And, although it’s not in any of my study materials, trust God.

Pete

_______________________________

You made all the delicate, inner parts of my body
and knit me together in my mother’s womb.
Thank you for making me so wonderfully complex!
Your workmanship is marvelous—how well I know it.
Psalm 139:13-14 NLT

A Lot of Maintenance? “That’s life, man!”

Last summer I bought a new car – new as in “new to me” anyway. Actually it’s 50 years old being as it’s a 1967 Triumph TR4A, now named “Trevor.” (Yes, Trevor the Triumph. I’m prone to alliteration.) Trevor is a cool car, but he’s certainly very different from modern cars. Automobiles were all mechanical back then. Remember hand-cranked windows, manual transmissions, carburetors and distributors? That’s Trevor. There’s more computing power in your digital watch than in this car.

Not having ever been a car guy before, I’ve got a lot to learn. But to me, that’s half the fun of ownership. I like learning new things, tinkering, and do-it-yourself projects around the home. Figuring out how Trevor’s various parts and systems work and fixing or upgrading them myself is part of the appeal. So far it’s been enjoyable.

Hmm…where do I start?

Of course I know my limits. For now, and perhaps even for the long term, I’m tackling the more minor aspects of antique car repair and maintenance, the “1-wrench” or “2-wrench” jobs, and leaving the more difficult stuff to the professionals. (Thank you to the expert team at Maitland Tire Company!)

The other half of the fun is driving. Trevor’s not fast by modern standards, but he’s fun and we’ve had some great convertible weather here in Florida lately. Almost every time out I’ll get a few honks and waves or thumbs up from other drivers, and pretty often people stop for conversation. They’ll ask about Trevor and talk about the sports car they had, or wished they had. I enjoy that too.

A few weeks ago on Saturday morning, I was stopped at a light when a well-worn, older model Chevy Suburban pulled up alongside. The driver, a 40ish-year-old man who looked like he might know his way around an engine, rolled down the passenger side window and leaned over for a conversation.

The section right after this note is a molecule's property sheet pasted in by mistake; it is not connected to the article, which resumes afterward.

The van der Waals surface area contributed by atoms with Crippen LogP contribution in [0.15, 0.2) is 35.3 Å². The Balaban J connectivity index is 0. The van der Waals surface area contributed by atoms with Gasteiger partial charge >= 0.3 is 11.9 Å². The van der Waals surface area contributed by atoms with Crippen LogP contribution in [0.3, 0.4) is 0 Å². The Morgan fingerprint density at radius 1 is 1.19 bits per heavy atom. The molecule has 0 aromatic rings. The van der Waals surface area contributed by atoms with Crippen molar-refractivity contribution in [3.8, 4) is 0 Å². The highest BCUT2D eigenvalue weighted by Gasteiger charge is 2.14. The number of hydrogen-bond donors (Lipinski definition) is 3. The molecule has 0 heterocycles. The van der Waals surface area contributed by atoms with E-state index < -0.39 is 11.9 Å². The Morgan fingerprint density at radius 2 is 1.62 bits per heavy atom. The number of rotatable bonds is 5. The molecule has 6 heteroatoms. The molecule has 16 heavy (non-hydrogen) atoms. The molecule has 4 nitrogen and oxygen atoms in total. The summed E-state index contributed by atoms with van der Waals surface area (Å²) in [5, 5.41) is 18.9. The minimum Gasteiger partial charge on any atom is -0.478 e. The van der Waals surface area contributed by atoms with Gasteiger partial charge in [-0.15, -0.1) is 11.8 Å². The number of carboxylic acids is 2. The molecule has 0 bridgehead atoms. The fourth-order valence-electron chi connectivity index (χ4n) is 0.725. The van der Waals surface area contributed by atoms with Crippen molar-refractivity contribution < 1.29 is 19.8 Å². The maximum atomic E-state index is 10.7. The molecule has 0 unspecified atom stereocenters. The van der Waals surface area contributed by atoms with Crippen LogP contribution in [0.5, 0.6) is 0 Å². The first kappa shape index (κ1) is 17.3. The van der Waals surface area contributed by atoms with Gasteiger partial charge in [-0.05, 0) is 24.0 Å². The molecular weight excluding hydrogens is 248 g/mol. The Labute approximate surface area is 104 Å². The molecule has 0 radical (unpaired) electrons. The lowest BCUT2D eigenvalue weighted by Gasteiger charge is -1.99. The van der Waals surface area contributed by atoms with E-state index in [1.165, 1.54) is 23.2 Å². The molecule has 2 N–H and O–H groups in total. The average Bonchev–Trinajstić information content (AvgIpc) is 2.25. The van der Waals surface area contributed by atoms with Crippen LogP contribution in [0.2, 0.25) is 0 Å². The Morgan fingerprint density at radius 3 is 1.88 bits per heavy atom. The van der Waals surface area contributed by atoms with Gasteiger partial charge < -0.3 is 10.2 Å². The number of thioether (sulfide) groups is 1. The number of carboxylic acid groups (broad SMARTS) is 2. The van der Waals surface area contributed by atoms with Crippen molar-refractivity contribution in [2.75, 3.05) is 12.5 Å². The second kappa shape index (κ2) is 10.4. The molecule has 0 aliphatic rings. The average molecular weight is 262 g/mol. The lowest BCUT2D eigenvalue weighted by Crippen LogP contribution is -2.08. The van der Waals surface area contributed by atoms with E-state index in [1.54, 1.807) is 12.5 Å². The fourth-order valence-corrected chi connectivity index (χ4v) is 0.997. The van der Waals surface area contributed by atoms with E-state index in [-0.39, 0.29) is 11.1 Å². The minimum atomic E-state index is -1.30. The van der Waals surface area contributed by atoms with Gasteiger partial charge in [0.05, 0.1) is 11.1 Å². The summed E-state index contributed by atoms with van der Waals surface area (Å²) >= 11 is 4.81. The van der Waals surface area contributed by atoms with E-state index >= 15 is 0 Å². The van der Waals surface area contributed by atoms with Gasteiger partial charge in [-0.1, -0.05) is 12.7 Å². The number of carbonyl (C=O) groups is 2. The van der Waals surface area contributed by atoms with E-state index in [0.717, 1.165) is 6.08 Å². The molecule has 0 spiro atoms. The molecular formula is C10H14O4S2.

“Hey man, nice car,” he said. “What year is it?”
“1967,” I replied.
“That’s great, man. Man, my dad would love to have a car like that.”
“It’s fun, but it is a lot of maintenance.”
He laughed and said, “That’s life, man!” just as the light turned green. We waved goodbye and drove on.

That last thought has stuck with me. He’s right; there certainly is a lot of maintenance to life. Apart from automobiles, we all can probably think of a long list of “to do’s” – mow the lawn, fix the sprinklers, update computer operating system, change the A/C filter, etc. It never stops.

I don’t know about you, but often I resent the need for maintenance, perhaps because it seems to interfere with my autonomy. I don’t want any more “have to do” tasks on my to do list. Fixing things or maintenance often feels forced to me.   I think, Yes, stuff need to get done, but no one tells me what to do! Perhaps I’m a little lazy. I’ll do it when I get around to it. Of course, I need to get around to it now.

That hasn’t happened with Trevor yet. Yes, I’ve had a bit of frustration here and there. I’ve started some smaller projects only to have things be harder than I appreciated, but I’ve reminded myself, This is half the fun. You bought this car to learn new things and have new experiences. You like this stuff. And that’s all true, I do. Attitude makes all the difference.